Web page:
Many calculations indicate that the particle discovered last year in the CERN particle accelerator was eminently the famous Higgs particle. Physicists agree that the CERN experiments did find a new particle that had never been seen before, but according to an international research team, there is no conclusive evidence that the particle was indeed the Higgs particle.

The research team has scrutinized the existing scientific data from CERN about the new found particle and published their analysis in the journal Physical Review D. A member of this team is Mads Toudal Frandsen, an associate professor at the Center for Cosmology and Particle Physics Phenomenology, Department of Physics, Chemistry and Pharmacy at the Univ. of Southern Denmark.

Frandsen said

The CERN data is generally taken as evidence that the particle is the Higgs particle. It is true that the Higgs particle can explain the data but there can be other explanations, we would also get this data from other particles. The current data is not precise enough to determine exactly what the particle is. It could be a number of other known particles.

What was it, then?

But, if it wasn’t the Higgs particle that was found in CERN’s particle accelerator, then what was it? Frandsen elaborates,

We believe that it may be a so-called techni-higgs particle. This particle is in some ways similar to the Higgs particle and  hence half of the name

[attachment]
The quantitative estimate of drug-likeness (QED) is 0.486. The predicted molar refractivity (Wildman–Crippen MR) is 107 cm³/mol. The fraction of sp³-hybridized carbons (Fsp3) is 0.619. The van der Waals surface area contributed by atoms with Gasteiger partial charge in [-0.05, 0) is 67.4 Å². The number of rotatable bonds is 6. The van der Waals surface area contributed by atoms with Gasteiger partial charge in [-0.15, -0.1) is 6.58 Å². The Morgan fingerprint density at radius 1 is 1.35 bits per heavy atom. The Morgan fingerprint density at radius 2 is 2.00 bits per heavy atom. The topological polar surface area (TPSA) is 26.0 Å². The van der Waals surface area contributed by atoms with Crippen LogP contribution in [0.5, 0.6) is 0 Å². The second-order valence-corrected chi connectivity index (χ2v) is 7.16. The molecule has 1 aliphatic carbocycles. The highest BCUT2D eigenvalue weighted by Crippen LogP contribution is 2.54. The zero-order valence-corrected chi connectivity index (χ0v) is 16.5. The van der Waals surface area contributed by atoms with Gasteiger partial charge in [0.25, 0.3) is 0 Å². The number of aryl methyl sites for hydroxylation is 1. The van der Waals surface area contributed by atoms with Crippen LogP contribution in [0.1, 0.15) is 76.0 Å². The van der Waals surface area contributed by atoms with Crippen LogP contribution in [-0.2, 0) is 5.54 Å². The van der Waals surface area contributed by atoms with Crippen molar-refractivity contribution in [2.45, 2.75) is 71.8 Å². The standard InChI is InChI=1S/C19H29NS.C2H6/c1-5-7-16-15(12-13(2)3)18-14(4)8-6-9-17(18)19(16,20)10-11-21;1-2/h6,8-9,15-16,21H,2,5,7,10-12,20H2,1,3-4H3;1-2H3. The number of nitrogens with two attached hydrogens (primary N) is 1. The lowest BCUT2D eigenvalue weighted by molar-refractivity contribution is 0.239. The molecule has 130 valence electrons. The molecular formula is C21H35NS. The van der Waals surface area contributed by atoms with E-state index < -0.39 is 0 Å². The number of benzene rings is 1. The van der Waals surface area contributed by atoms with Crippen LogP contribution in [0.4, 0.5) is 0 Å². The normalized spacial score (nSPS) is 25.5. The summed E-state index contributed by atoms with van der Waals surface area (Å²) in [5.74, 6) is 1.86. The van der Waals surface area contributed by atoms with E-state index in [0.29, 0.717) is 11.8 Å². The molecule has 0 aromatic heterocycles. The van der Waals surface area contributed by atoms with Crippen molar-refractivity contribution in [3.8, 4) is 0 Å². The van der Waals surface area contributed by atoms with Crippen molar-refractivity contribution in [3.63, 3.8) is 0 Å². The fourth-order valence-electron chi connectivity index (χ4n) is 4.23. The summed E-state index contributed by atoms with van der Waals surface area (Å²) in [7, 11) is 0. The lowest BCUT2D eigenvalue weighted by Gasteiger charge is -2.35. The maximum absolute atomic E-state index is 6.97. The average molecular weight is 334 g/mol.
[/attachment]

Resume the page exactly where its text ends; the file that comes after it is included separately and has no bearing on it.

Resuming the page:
Although the techni-higgs particle and Higgs particle can easily be confused in experiments, they are two very different particles belonging to two very different theories of how the universe was created.

The Higgs particle is the missing piece in the theory called the Standard Model. This theory describes the three of four forces of nature. But it does not explain what dark matter is- the substance that makes up most of the universe. A techni-higgs particle, if it exists, is a completely different thing.

If techni-quarks exist, there must be a force to bind them together so that they can form particles. None of the four known forces of nature (gravity, the electromagnetic force, the weak nuclear force and the strong nuclear force) are much good at binding techni-quarks together. Therefore there must be a yet undiscovered force of nature. This force is called the technicolor force.

 Source: Univ. of Southern Denmark

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